Canadian. storyteller, photographer, mom to 3. Professional dilettante.

7 thoughts on “Some random thoughts on going “pro””

  1. You know, Dani, even after “working” for most of a year -and being pretty darn busy by the time summer rolled around- I still hesitate to use the ‘p’ word. Do I love photography? YES! Do I think I’m pretty decent at what I do? Well… yesssss… *said with that same awkward hesitation*

    I know some great photographers who are self-admitted gear heads. Who had more thousands of dollars in awesome equipment than I’ll ever hope (or, frankly, need) to own. And, while flipping through my “portfolio” (ha! there are the quotes again!), asked what I shoot with and were visibly surprised when I told them a d40.

    Since then I’ve upgraded to a d90, but I don’t think it’s changed how or what I shoot. I think it’s all about having a good eye, loving what you do and having passion and talent for it.

    You have all.

    (But, you know, it’s just one more blog/site to keep on top of, eh? I’ve been trying to update my photography blog for the last few nights… I hadn’t posted for 6-7 months! Soooo much work. Must not let things slide again for so long.)

  2. “Image quality is not the product of a machine, but of the person who directs the machine, and there are no limits to imagination and expression.” ~ Ansel Adams

    I think SO many photographers get wrapped up in getting MORE and BETTER gear, but like the quote above says, its really not the equipment you use that makes a good photographer – its whether or not you know how to use what you have! ๐Ÿ˜‰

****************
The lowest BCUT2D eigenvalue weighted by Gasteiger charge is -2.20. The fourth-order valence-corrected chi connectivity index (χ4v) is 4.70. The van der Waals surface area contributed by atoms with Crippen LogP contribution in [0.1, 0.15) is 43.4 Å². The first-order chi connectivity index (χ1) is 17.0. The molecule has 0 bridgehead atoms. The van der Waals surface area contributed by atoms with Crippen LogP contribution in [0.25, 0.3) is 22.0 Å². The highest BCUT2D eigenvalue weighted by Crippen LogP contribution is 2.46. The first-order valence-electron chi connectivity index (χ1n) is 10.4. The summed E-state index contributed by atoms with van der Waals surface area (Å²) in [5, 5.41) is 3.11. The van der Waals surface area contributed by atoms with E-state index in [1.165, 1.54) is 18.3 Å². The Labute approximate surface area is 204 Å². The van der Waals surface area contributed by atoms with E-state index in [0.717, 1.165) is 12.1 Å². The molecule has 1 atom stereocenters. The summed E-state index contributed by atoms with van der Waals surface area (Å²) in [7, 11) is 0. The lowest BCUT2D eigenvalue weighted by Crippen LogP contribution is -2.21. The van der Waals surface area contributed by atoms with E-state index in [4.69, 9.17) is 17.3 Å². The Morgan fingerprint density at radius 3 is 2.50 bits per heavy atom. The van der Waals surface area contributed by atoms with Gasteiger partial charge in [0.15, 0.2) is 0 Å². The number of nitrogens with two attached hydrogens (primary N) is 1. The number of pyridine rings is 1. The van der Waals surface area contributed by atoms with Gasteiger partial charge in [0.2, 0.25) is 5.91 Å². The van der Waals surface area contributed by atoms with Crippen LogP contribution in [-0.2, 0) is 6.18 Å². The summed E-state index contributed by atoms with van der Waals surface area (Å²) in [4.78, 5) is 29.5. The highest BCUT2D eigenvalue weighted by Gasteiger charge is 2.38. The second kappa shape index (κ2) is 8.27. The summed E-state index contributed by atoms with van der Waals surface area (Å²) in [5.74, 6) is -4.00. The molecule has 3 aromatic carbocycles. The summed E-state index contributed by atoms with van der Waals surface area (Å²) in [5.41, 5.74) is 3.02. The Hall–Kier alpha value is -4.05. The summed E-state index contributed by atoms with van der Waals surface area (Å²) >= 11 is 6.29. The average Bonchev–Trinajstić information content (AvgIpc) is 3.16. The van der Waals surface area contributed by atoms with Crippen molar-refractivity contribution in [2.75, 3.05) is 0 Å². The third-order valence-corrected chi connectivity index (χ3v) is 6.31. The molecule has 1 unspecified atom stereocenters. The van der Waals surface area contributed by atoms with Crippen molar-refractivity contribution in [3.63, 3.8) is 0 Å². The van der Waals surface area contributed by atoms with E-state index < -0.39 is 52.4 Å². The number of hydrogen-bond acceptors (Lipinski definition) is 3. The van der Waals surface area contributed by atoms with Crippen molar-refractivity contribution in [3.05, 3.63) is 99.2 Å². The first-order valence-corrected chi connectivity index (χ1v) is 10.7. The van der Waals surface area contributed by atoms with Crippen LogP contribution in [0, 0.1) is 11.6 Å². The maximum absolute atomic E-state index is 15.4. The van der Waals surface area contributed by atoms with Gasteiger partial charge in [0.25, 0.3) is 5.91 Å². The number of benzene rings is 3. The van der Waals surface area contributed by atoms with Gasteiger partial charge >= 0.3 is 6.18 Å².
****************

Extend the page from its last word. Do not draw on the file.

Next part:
The thing I most admire about your approach Dani is that you’ve done your research. I am always surprised at how many people go into business and have NO IDEA what it costs to even attempt to run a profitable one. I think most just turn a blind eye and charge what they want to charge in hopes of being busier or more popular. So I think its great that you are wanting to build your business in a way that will not only good for you in the long term, but also good for the industry as a whole. It will take some time and patience to build up your clientele (I’m still doing it!), but eventually you’ll get there and be glad you stuck it out. ๐Ÿ™‚

    LOL…and the whole “Pro” thing will get easier too. For me, it came with confidence…and lots of practice. Now it just rolls off. You’ll get there! ๐Ÿ˜‰

  3. Your photographic work is exceptional and any time you have the opportunity to do what you absolutely love is a wonderful thing. Making a little bit of extra money while doing so is a bonus. Good luck with your new venture.

  4. To my mind, photographer is the important word to own, not pro. I define a professional as someone who earns at least 50% of their living from photography. And how you earn your living is becoming increasingly irrelevant.

  5. I agree with Kate. Professional photographer makes me think of the sears portrait types. They may get paid for what they do, but the end results are often not art by any stretch of the imagination. Whereas “art” is what I’d call a lot of your work. If I could take pictures in your league, I’d call myself a photographic artist or something.

  6. Kate’s comment made me laugh. Sears pictures come to mind when I hear the word “professional photos”. Dani you are so talented and your photographs are always beautiful…and unique. The new Mothership website, your talent, research and caring most certainly makes you a professional. I am excited to see where this new venture takes you. Congratulations! ๐Ÿ™‚